"You met him once at my place, don't you remember? A
good-natured fellow."

Levin did the same as Stepan Arkadyevitch and took the glass.

Stepan Arkadyevitch's anecdote too was very amusing. Levin told
his story, and that too was successful. Then they talked of
horses, of the races, of what they had been doing that day, and
of how smartly Vronsky's Atlas had won the first prize. Levin
did not notice how the time passed at dinner.

"Ah! and here they are!" Stepan Arkadyevitch said towards the end
of dinner, leaning over the back of his chair and holding out his
hand to Vronsky, who came up with a tall officer of the Guards.
Vronsky's face too beamed with the look of good-humored enjoyment
that was general in the club. He propped his elbow playfully on
Stepan Arkadyevitch's shoulder, whispering something to him, and
he held out his hand to Levin with the same good-humored smile.

"Very glad to meet you," he said. "I looked out for you at the
election, but I was told you had gone away."

"Yes, I left the same day. We've just been talking of your
horse. I congratulate you," said Levin. "It was very rapidly
run."

"Yes; you've race horses too, haven't you?"

"No, my father had; but I remember and know something about it."

"Where have you dined?" asked Stepan Arkadyevitch.

"We were at the second table, behind the columns."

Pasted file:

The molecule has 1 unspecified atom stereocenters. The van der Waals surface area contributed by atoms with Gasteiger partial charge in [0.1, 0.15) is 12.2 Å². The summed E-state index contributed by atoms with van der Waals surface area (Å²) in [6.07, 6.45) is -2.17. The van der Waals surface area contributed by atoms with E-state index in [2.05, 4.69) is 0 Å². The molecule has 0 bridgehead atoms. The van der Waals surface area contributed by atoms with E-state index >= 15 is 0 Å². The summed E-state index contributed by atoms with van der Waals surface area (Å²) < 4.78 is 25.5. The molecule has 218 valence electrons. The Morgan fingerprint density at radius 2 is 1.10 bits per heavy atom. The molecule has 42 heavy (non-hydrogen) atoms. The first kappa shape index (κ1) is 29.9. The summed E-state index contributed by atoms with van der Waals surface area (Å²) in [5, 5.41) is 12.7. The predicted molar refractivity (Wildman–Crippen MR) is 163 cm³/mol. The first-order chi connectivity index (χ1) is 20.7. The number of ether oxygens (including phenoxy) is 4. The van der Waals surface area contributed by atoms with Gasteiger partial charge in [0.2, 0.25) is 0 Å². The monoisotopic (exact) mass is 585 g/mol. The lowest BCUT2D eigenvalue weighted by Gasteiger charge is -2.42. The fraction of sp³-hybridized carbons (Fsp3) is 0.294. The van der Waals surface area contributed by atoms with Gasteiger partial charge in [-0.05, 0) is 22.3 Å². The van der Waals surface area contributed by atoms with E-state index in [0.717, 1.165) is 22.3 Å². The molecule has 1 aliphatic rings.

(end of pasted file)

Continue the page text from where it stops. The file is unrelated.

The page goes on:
"We've been celebrating his success," said the tall colonel.
"It's his second Imperial prize. I wish I might have the luck at
cards he has with horses. Well, why waste the precious time?
I'm going to the 'infernal regions,'" added the colonel, and he
walked away.

"That's Yashvin," Vronsky said in answer to Turovtsin, and he sat
down in the vacated seat beside them. He drank the glass offered
him, and ordered a bottle of wine. Under the influence of the
club atmosphere or the wine he had drunk, Levin chatted away to
Vronsky of the best breeds of cattle, and was very glad not to
feel the slightest hostility to this man. He even told him,
among other things, that he had heard from his wife that she had
met him at Princess Marya Borissovna's.

"Ah, Princess Marya Borissovna, she's exquisite!" said Stepan
Arkadyevitch, and he told an anecdote about her which set them
all laughing. Vronsky particularly laughed with such
simplehearted amusement that Levin felt quite reconciled to him.

"Well, have we finished?" said Stepan Arkadyevitch, getting up
with a smile. "Let us go."



Anna Karenina by Leo Tolstoy
Category:
Fiction - Russian literature